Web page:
Tuesday, May 4, 2010

History Channel: The New King of Geek TV?

In the vast lexicon of misnamed cable networks, History Channel is pretty solidly in the middle of the pack; it's not quite as weird as The Nashville Network becoming Spike TV, but on the other hand, their programming has increasingly little to do with history. Indeed, most of their shows fall into a somewhat nebulous realm perhaps best termed Geek Reality, as shows like MonsterQuest, UFO Hunters and Clash of the Gods combine SyFy content with a thin veneer of PBS respectability.

Personally, though I do occasionally watch some of the network's tamer offerings (ice Road Truckers, for instance), this irritates the bejeezus out of me as I would really enjoy having a channel that actually shows, you know... history stuff. I like history. I like watching well made documentaries and dramatizations of history. It would be cool if something called History Channel actually showed that sort of content.

Instead, though, it appears that History Channel has decided to pretty much abandon all pretense of history in its ongoing attempt to stake its claim as the preeminent television hub for geeks, nerds and comic book fans like you and me. That's because for this upcoming season, they've given the go-ahead for several more new reality shows, including a series called Superhumans hosted by Stan Lee himself.

Yup. Basically Stan and his co-host, who is apparently as close to a real-world Mr. Fantastic as they could find, will be highlighting real people with genetic mutations or other odd physical attributes that allow them to do oddball, superhuman things. That's not the only comic book premise being embraced by History Channel: Justice League of America writer Brad Meltzer will also be hosting his own new show, this one about cryptology and symbology. And they're also queuing up shows called Vigilante Inspector, Chasing Mummies and Swamp People, all of which sound like rejected Charlton titles.

Here's an excerpt from the TV Squad story about the new History Channel direction (and I encourage everyone to read the whole thing):

"A wise man named Peter Parker once said, "with great power comes great responsibility." And in today's world, perhaps no power is greater than than the ability to shape culture through the omnipotent medium of television. Now History Channel has embraced their responsibility to use this power for good by enlisting Peter Parker's creator himself: Stan Lee.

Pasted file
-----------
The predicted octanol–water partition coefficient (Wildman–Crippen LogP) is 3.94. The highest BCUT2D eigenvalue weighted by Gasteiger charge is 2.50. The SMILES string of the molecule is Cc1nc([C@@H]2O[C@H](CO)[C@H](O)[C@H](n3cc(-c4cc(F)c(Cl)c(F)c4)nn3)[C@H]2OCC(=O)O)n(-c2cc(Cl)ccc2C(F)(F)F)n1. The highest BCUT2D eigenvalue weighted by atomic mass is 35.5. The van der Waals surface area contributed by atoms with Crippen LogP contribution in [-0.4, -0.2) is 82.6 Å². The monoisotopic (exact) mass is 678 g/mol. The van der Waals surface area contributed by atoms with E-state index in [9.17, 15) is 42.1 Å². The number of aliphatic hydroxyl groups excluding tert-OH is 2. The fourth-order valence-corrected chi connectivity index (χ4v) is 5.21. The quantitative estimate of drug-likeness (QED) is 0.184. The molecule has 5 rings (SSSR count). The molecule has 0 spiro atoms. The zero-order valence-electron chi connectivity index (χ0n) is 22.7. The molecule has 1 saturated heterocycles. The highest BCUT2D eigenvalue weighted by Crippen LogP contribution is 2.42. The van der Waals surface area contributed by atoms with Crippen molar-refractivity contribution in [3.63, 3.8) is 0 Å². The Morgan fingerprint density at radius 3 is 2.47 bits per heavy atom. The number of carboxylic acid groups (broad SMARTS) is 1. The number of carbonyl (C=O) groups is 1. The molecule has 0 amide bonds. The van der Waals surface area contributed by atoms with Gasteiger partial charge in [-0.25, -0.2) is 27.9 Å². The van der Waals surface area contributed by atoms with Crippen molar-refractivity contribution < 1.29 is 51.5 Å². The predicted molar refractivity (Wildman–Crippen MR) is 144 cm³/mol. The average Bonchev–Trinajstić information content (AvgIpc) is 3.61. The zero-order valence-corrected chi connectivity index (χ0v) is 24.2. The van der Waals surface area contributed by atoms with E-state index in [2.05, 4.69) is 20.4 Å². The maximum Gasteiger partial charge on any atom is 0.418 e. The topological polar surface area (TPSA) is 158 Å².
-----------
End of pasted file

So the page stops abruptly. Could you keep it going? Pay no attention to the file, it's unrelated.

Yes, according to the Hollywood Reporter, Stan Lee, creator of such legendary comic book characters as Spider-man, Hulk, X-Men and the Fantastic Four, will be getting his own History Channel series. Titled 'Superhumans,' the series will "find people who have remarkable abilities because of being genetically different" and will feature Lee as co-shot alongside the world's most flexible man, Daniel Browning Smith.

This isn't Lee's first foray into the dangerous world of television, of course; in addition to high profile guest stints on shows like 'The Simpsons' and 'The Big Bang Theory,' Lee previously hosted his own superhero reality adventure, 'Who Wants to be a Superhero?', which ran for two seasons on Sci-Fi."

For my money, I wish Stan Lee all the best, though I'm not likely to watch this particular series. I do think, though, that with the ever widening superhero influence on pop culture, there is a market for these sorts of geek-themed shows. Indeed, I think someone would do well to launch a new network, maybe called Superhero TV, which could show superhero movies, TV shows (like Hulk, Flash, Human Target, Wonder Woman, etc) and the dozens of excellent superhero cartoons from the past fifty years of television. This could all be mixed together with new content like reality shows following creators and fans and even some news magazine style current event shows or comic book documentaries such as Jonathan Ross's In Search of Steve Ditko.

Now that would be a cool channel. There's one thing it wouldn't be, though: the History Channel. Here's hoping the rise of geek chic doesn't leave us history nerds out in the cold.

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